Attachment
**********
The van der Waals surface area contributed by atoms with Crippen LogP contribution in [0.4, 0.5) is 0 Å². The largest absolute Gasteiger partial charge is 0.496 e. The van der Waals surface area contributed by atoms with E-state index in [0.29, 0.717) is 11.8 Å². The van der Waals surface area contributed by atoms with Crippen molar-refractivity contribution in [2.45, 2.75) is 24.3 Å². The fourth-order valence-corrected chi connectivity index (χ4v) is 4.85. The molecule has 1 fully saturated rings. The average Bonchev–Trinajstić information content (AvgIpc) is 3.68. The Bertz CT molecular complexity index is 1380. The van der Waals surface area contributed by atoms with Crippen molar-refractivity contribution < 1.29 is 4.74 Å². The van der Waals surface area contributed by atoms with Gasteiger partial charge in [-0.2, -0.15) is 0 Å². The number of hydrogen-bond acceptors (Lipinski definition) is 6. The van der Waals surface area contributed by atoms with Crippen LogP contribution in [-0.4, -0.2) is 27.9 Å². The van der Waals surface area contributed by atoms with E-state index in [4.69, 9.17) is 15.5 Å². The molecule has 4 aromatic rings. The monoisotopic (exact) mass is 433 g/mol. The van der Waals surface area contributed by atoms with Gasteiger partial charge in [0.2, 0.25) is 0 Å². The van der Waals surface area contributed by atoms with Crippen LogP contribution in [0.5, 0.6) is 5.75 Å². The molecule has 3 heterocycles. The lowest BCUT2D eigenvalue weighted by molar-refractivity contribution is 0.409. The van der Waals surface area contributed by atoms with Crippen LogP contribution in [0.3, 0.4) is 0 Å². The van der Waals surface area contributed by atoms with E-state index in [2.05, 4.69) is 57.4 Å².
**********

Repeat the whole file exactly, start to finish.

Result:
The van der Waals surface area contributed by atoms with Crippen LogP contribution in [0.4, 0.5) is 0 Å². The largest absolute Gasteiger partial charge is 0.496 e. The van der Waals surface area contributed by atoms with E-state index in [0.29, 0.717) is 11.8 Å². The van der Waals surface area contributed by atoms with Crippen molar-refractivity contribution in [2.45, 2.75) is 24.3 Å². The fourth-order valence-corrected chi connectivity index (χ4v) is 4.85. The molecule has 1 fully saturated rings. The average Bonchev–Trinajstić information content (AvgIpc) is 3.68. The Bertz CT molecular complexity index is 1380. The van der Waals surface area contributed by atoms with Crippen molar-refractivity contribution < 1.29 is 4.74 Å². The van der Waals surface area contributed by atoms with Gasteiger partial charge in [-0.2, -0.15) is 0 Å². The number of hydrogen-bond acceptors (Lipinski definition) is 6. The van der Waals surface area contributed by atoms with Crippen LogP contribution in [-0.4, -0.2) is 27.9 Å². The van der Waals surface area contributed by atoms with E-state index in [4.69, 9.17) is 15.5 Å². The molecule has 4 aromatic rings. The monoisotopic (exact) mass is 433 g/mol. The van der Waals surface area contributed by atoms with Gasteiger partial charge in [0.2, 0.25) is 0 Å². The van der Waals surface area contributed by atoms with Crippen LogP contribution in [0.5, 0.6) is 5.75 Å². The molecule has 3 heterocycles. The lowest BCUT2D eigenvalue weighted by molar-refractivity contribution is 0.409. The van der Waals surface area contributed by atoms with Crippen LogP contribution in [0.3, 0.4) is 0 Å². The van der Waals surface area contributed by atoms with E-state index in [2.05, 4.69) is 57.4 Å².